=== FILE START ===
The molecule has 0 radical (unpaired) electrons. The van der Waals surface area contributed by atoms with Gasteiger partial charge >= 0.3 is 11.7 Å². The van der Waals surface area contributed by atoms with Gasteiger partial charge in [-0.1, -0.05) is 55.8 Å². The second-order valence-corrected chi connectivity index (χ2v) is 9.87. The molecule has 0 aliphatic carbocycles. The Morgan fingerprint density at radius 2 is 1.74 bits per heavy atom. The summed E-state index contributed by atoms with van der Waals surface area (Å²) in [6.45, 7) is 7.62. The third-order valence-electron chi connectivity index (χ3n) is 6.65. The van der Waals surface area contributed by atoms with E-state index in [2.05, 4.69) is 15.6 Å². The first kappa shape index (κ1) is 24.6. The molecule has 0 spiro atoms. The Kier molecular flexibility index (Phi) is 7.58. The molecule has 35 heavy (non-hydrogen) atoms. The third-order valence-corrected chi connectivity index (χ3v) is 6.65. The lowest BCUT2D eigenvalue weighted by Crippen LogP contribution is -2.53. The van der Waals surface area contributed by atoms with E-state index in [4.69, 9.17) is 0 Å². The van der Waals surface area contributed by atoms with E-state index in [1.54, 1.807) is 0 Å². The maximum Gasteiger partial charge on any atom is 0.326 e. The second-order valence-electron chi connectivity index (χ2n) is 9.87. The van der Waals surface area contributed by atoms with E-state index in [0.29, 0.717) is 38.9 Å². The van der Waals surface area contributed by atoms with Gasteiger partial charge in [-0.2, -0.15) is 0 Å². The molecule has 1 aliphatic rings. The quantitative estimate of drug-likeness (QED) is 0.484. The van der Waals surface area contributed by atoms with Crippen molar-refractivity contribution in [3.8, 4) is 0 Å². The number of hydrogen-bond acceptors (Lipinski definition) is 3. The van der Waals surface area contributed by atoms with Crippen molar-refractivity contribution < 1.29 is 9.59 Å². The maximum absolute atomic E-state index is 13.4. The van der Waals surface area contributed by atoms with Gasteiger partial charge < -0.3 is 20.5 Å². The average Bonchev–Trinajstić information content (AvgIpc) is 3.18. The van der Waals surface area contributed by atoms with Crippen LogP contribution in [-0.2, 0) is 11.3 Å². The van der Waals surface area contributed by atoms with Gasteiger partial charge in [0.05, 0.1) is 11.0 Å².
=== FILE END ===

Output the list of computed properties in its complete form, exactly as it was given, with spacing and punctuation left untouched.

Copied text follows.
The molecule has 0 radical (unpaired) electrons. The van der Waals surface area contributed by atoms with Gasteiger partial charge >= 0.3 is 11.7 Å². The van der Waals surface area contributed by atoms with Gasteiger partial charge in [-0.1, -0.05) is 55.8 Å². The second-order valence-corrected chi connectivity index (χ2v) is 9.87. The molecule has 0 aliphatic carbocycles. The Morgan fingerprint density at radius 2 is 1.74 bits per heavy atom. The summed E-state index contributed by atoms with van der Waals surface area (Å²) in [6.45, 7) is 7.62. The third-order valence-electron chi connectivity index (χ3n) is 6.65. The van der Waals surface area contributed by atoms with E-state index in [2.05, 4.69) is 15.6 Å². The first kappa shape index (κ1) is 24.6. The molecule has 0 spiro atoms. The Kier molecular flexibility index (Phi) is 7.58. The molecule has 35 heavy (non-hydrogen) atoms. The third-order valence-corrected chi connectivity index (χ3v) is 6.65. The lowest BCUT2D eigenvalue weighted by Crippen LogP contribution is -2.53. The van der Waals surface area contributed by atoms with E-state index in [4.69, 9.17) is 0 Å². The van der Waals surface area contributed by atoms with E-state index in [1.54, 1.807) is 0 Å². The maximum Gasteiger partial charge on any atom is 0.326 e. The second-order valence-electron chi connectivity index (χ2n) is 9.87. The van der Waals surface area contributed by atoms with E-state index in [0.29, 0.717) is 38.9 Å². The van der Waals surface area contributed by atoms with Gasteiger partial charge in [-0.2, -0.15) is 0 Å². The molecule has 1 aliphatic rings. The quantitative estimate of drug-likeness (QED) is 0.484. The van der Waals surface area contributed by atoms with Crippen molar-refractivity contribution in [3.8, 4) is 0 Å². The number of hydrogen-bond acceptors (Lipinski definition) is 3. The van der Waals surface area contributed by atoms with Crippen molar-refractivity contribution < 1.29 is 9.59 Å². The maximum absolute atomic E-state index is 13.4. The van der Waals surface area contributed by atoms with Gasteiger partial charge < -0.3 is 20.5 Å². The average Bonchev–Trinajstić information content (AvgIpc) is 3.18. The van der Waals surface area contributed by atoms with Crippen LogP contribution in [-0.2, 0) is 11.3 Å². The van der Waals surface area contributed by atoms with Gasteiger partial charge in [0.05, 0.1) is 11.0 Å².